Is Your Shaving Cream Killing You? DIY Smooth Hippy Shaving Cream

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Over a year ago I shared my recipe for the shaving cream that I accidentally made when I messed up the dish soap I was trying to make. I have since reworked this recipe to make it work even better for you and your soon to be silky smooth legs! With summertime in full swing, the one thing I can count on is the need to shave my hairy greek legs to feel that silky smooth feeling that you get when you stick your freshly shaven legs between fresh cool bed sheets on a warm summer night. I truly love that feeling, but it's hard to shave without a good shaving cream to help protect your skin from nicks, cuts, and even skin dryness. What's even worse is that most of the popular brands of shaving creams that are sold in YOUR local grocery stores are filled with toxic ingredients that are even banned in many other countries. We have talked about this before; your skin is your largest organ and up to 70% of what you put ON your skin can be absorbed into your blood stream.

How TOXIC is YOUR Shaving Cream?

If you take a second to look at the ingredients on the label of your most common brands of shaving cream, you will find a plethora of toxic ingredients that have been known to cause a whole host of problems including cancer, asthma, dermatitis, and more! Some of these ingredients that you should avoid in ALL of your cosmetic products, if you are buying them from the store rather than making them yourself, are:

  • Parabens – One of the most widely used preservatives in bath and beauty care products, parabens prevent the growth of bacteria, mold, and yeast in all of your beauty products. Parabens have been known to be hormone and endocrine disruptors, mimicking estrogen, and causing cancer, especially breast cancer. Parabens have even been identified in biopsy samples taken from breast and ovarian tumors. The use of parabens also has been linked to reproductive toxicity, immunotoxicity, neurotoxicity, and skin irritation.
  • Isobutane – Used as a replacement for Ozone-Repleting CFC's, Isobutane is a petroleum derived gas that is a known irritant to skin, the lungs, and the eyes. Isobutane has been classified by the EPA as  harmful by inhalation and in contact with skin, dangerous for the environment, and •very toxic to aquatic organisms
  • Fragrances – This category scares me the most because you really have no idea what you are getting when you see this listed on the label. A long time ago this term was created so that companies could protect their secret formulas for their specific scent creations. The problem with this is that you never know what kind of chemical concoction they've come up with to create this scent. The Environmental Working Group's 2004 analysis of potentially sensitizing ingredients in cosmetics shows that “Approximately half of all products examined list the word “fragrance” on the label. Fragrances are considered to be among the top five known allergens” They also noted that certain types of asthma attacks are “specifically triggered by, and only by, cosmetic fragrances.”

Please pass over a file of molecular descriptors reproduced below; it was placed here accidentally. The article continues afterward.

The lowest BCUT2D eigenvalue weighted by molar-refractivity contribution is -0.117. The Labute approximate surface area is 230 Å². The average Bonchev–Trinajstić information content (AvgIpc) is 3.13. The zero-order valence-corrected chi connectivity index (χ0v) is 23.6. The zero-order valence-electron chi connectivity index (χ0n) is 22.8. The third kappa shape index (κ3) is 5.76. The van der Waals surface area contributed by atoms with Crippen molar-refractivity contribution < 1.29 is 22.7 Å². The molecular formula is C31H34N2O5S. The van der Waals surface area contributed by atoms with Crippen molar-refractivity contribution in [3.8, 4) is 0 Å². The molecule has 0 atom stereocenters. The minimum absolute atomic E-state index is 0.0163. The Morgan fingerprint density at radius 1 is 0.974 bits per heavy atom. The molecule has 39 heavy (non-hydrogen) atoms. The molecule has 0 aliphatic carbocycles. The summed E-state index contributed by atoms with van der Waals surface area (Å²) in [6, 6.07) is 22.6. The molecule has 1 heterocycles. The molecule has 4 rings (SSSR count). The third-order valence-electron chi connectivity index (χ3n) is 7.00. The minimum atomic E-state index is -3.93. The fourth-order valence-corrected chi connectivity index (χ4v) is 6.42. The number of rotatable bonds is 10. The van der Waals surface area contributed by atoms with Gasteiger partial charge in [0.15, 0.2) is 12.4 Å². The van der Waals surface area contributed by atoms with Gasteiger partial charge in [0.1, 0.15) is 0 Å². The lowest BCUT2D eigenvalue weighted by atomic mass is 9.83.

• Phthalates – This group of chemicals is used on many of our bath and beauty products to increase the flexibility and softness of plastics. Phthalates are known to be endocrine disruptors and have been linked to breast cancer, early breast development in girls, and reproductive defects in both girls and boys. Most of the time, phthalates aren't even listed on the ingredients label. They're usually added to fragrances and become part of the “secret ingredients”, therefore not having to be listed on the label at all.
  • Sodium lauryl sulfate (SLS) / Sodium Laureth sulfate (SLES) – Many of the “soaps” on the market these days (i.e. your shampoo, body wash, etc.) are not soap at all, but synthetic detergents and surfactants that are created in a lab, to clean. About 90% of the cleaning products and toiletries on the market have surfactants in them. SLS has been known to be a skin, lung, and eye irritant and most of the concern surrounding it is because of its ability to interact with other chemicals, creating carcinogens.